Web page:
When working on a project as research-intensive as this one, the word you never want to encounter is “unpredictable.” But as entertainment professionals and consumers alike have lately discovered, that’s an appropriate description for the current state of the film industry. From the writers’ strike, still ongoing at press time, to possible actors’ and directors’ strikes in June, it’s definitely not business as usual.
But we didn’t let those uncertainties get in the way of our reporting for the eighth annual countdown of the best U.S. cities to live, work and make movies. Because the good news is that, historically, some of cinema’s greatest moments have been born in uncertain times and today is still the best day to start thinking seriously about turning the idea rattling around in your left brain into a cinematic landmark. The better news, as this list has come to demonstrate, is that you don’t have to be in Hollywood to make it happen. (In fact, due to a rapid decline in feature film production—down more than 20 percent in the third quarter of 2007 alone—Los Angeles didn’t crack our list for the second year in a row.) But plenty of other cities put up a fight—from areas as far-flung as Stamford, CT to Kauai, HI.
So what criteria determined the final rankings? Well, quality and quantity both carried a lot of weight in terms of the local talent pool, production facilities, educational opportunities, networking events,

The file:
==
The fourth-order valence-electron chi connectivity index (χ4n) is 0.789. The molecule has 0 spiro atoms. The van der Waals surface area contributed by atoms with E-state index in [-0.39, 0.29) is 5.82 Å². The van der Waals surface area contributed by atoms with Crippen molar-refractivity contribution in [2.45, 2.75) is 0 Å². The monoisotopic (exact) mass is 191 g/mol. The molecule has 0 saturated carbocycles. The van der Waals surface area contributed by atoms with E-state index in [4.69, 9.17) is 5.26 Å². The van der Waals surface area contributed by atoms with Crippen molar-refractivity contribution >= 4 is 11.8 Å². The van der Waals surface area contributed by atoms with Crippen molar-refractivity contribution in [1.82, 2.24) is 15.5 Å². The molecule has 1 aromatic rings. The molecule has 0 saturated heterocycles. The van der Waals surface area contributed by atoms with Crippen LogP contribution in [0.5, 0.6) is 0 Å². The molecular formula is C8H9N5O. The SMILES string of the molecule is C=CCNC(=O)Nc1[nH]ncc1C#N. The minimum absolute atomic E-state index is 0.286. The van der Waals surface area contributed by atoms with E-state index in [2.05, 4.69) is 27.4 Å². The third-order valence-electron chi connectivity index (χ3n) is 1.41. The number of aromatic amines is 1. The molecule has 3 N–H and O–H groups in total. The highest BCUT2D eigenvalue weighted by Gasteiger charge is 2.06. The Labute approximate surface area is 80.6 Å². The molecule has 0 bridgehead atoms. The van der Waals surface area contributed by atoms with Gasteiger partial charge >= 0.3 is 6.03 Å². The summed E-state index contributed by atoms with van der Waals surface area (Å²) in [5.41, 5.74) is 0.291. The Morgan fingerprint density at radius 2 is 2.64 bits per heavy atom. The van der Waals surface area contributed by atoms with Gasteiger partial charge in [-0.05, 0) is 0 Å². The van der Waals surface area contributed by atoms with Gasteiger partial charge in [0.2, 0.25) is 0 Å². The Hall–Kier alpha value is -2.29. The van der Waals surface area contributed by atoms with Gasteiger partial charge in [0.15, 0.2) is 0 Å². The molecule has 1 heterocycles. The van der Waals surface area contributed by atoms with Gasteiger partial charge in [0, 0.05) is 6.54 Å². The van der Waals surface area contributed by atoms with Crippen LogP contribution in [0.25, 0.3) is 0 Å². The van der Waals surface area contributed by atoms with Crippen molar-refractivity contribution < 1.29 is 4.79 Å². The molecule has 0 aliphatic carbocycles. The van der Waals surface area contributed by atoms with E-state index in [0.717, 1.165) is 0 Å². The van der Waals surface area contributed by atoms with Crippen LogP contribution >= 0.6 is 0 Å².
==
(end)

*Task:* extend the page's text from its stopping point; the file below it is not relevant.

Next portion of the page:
film festivals and other screening venues. Enthusiasm—on the part of the local moviemaking community, film office and cineastes—meant something, too. Keeping in mind that this is a story about
independent moviemaking specifically, the importance of a city’s financial incentives also could not be understated. Cities that give indies a bigger bang for their buck by offering a variety of different
looks or access to low-cost studio facilities are always great for the indie crowd. Innovation was another factor. At a time when energy prices are at an all-time high, areas that make special considerations for the environment scored some additional points with us, too.
In the end, it was the sum of all these parts that determined the final 10—and this year was one of the closest races ever. Newcomers Albuquerque and Shreveport shot up the list with a vengeance while New York was ousted from the top spot it has held for several years. Which once again goes to show that, when it comes to moviemaking, there are no guarantees. Of course, that is one of the beauties of the art—it consistently proves to us that anything is possible.
Now, onto the rankings…
1) Austin, TX
2) Albuquerque, NM
3) Shreveport, LA
4) New York, NY
5) Philadelphia, PA
6) Wilmington, NC
7) Seattle, WA
8) Portland, OR
9) Baltimore, MD
10) Memphis, TN
*Las Vegas, NV
CITIES ON THE RISE
The Winter 2008 edition of MovieMaker Magazine can be purchased on newsstands everywhere. Single copies can be purchased for $5.95 online at https://www.moviemaker.com/magazine/backissues/winter_2008/ or sign up for a full year of MovieMaker at our special introductory price of just $9.95 at https://www.moviemaker.com/subscribe/top_10_movie_cities.